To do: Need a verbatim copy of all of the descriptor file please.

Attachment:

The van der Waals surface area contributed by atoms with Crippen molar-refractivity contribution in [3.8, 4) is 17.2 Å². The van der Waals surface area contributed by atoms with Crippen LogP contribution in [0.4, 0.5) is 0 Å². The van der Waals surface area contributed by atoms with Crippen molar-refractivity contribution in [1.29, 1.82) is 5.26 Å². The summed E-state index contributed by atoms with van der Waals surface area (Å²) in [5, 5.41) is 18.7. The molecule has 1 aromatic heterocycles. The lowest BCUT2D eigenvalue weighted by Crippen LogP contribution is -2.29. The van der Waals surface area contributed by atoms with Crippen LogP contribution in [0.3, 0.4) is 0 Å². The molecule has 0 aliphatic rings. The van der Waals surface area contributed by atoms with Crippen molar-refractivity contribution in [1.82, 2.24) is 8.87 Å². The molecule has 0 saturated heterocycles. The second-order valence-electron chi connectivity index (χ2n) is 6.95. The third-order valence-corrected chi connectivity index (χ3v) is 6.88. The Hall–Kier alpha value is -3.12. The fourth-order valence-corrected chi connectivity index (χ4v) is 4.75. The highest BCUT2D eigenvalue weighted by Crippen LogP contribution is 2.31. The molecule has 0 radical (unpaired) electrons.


The van der Waals surface area contributed by atoms with Crippen molar-refractivity contribution in [3.8, 4) is 17.2 Å². The van der Waals surface area contributed by atoms with Crippen LogP contribution in [0.4, 0.5) is 0 Å². The van der Waals surface area contributed by atoms with Crippen molar-refractivity contribution in [1.29, 1.82) is 5.26 Å². The summed E-state index contributed by atoms with van der Waals surface area (Å²) in [5, 5.41) is 18.7. The molecule has 1 aromatic heterocycles. The lowest BCUT2D eigenvalue weighted by Crippen LogP contribution is -2.29. The van der Waals surface area contributed by atoms with Crippen LogP contribution in [0.3, 0.4) is 0 Å². The molecule has 0 aliphatic rings. The van der Waals surface area contributed by atoms with Crippen molar-refractivity contribution in [1.82, 2.24) is 8.87 Å². The molecule has 0 saturated heterocycles. The second-order valence-electron chi connectivity index (χ2n) is 6.95. The third-order valence-corrected chi connectivity index (χ3v) is 6.88. The Hall–Kier alpha value is -3.12. The fourth-order valence-corrected chi connectivity index (χ4v) is 4.75. The highest BCUT2D eigenvalue weighted by Crippen LogP contribution is 2.31. The molecule has 0 radical (unpaired) electrons.